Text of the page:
Football fights against possibility of winless season

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It is written on every Guilford football players’ face: This could be the week. Is this the week? Please, let this be the week. What was a lean and hungry look in August resembles something more like desperation in October. It is a look that’s not hard to detect. It is there, plain as seven losses in a row.

“You walk around on the sideline and everyone has sort of a dazed look,” said Justin Parker, a senior wide receiver for the Quakers. “We’re all just shaking our heads wondering how this can be happening.”

Everyone associated with the Quaker football team knew this season would be particularly trying. There were too many questions in the running game, too many holes in the offensive and defensive fronts to simply brush them aside. But no one expected the Quakers to be 0-7 heading into Saturday’s homecoming game against 7-0 Hampden-Sydney, and flirting with the school’s first winless season in 38 years.

Linebacker David LaPlaca certainly never saw it coming.

“It’s hard to believe,” said LaPlaca. “I mean, we have the talent and the ability to play with everyone, but somehow we lose those skills when it’s time to play on Saturdays. It’s like we make a mistake or something goes wrong in a game and you see a lot of guys starting to think, ‘Oh, no. Here we go again.'”

Parker said he has experienced tough years at Guilford, “but never as bad as this year.”

“It’s been difficult for me personally,” said Parker. “To come out and work so hard in practice, do everything right and then let down on Saturdays is tough to live with.”

“This isn’t the team I thought we’d be. I don’t want to name anyone because we’re making mistakes on both sides of the ball.”

Indeed, the Quakers have been inept in many parts of a game, but nowhere are those deficiencies more exposed than in the second halves of games. In six of its seven games this season, Guilford has led or narrowly trailed at halftime only to unravel down the stretch. The numbers don’t lie: Guilford has been outscored, 164-64 in the second half.

“That’s what’s frustrating,” said Parker. “We’ve had a chance to win almost every game we’ve played except the last one (Randolph Macon), but we always seem to find a way to give the games away.”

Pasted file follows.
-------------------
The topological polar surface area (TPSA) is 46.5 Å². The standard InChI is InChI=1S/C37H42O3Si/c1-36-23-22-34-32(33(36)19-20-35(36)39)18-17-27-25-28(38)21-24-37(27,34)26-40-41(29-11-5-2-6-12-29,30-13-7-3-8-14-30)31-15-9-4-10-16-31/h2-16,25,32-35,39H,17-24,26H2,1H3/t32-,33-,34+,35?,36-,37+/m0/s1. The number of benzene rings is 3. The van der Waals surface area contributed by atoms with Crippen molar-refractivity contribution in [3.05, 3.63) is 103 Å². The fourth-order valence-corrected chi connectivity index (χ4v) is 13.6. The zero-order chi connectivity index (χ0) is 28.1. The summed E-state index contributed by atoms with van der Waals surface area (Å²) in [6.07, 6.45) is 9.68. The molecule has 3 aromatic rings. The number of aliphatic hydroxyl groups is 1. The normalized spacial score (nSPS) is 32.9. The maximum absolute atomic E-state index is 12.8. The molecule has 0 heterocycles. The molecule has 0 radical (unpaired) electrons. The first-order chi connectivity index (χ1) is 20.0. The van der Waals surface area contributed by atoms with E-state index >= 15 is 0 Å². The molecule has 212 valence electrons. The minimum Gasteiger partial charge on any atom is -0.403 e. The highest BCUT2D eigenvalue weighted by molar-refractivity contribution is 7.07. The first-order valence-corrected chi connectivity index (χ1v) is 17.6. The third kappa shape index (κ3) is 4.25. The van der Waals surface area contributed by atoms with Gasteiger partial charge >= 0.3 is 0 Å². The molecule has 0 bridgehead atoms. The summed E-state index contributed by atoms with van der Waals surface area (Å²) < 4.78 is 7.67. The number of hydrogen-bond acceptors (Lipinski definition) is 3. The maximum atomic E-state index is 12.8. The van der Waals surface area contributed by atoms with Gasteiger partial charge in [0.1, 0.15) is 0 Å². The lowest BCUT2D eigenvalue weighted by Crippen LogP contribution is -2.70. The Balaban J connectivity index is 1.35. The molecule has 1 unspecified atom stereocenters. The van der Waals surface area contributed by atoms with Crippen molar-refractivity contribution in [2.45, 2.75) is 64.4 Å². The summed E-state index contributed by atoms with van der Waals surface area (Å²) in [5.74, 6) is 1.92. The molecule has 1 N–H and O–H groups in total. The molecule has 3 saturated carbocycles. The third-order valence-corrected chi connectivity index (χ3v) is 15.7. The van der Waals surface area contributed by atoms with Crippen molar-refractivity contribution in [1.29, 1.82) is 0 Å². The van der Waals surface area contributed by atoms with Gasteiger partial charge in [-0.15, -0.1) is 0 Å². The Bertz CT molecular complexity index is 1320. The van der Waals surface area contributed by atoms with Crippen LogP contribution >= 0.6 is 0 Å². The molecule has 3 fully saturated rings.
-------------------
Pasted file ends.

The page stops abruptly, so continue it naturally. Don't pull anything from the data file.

Unlike a year ago, when Guilford benefited from the balanced running of Justin Parker and Mike Williams, the Quakers are hurting for a quality running back. They are last in the Old Dominion Athletic Conference (ODAC) in total offense, averaging just 327 yards a game. Their 67 rushing yards per game also ranks last among ODAC schools.

“Whenever you’re a one-dimensional team like we are you’re not going to have a lot of success,” said Parker.

“There are games we pass a lot successfully or run a lot (successfully), but we can never seem to get both in the same game.”

As the losses have mounted, so, too, has the frustration. Jordan Nelson, a senior defensive back, questioned whether younger players are committed to finishing out the season.

Nelson said some underclassmen teammates have recently stopped attending mandatory Sunday workouts – and that Coach Kevin Kiesel hasn’t stepped in to discipline the players.

“Coach is a little more lenient than my freshman year,” Nelson said. “Now it’s like kids can miss a workout if they have an excuse.”

Kiesel did not return phone calls this week for comment.

“Football should come first,” said Nelson. “If you came here to play, you made a commitment. That should be your priority.”

The Quakers made contending for the ODAC title their top priority in August. Now, they’re aiming for something a little less, but just as daunting.

“Nobody wants to lose every game,” said LaPlaca. “This is my last year for football on any level. I don’t want to go out without at least one win. How bad would that be?”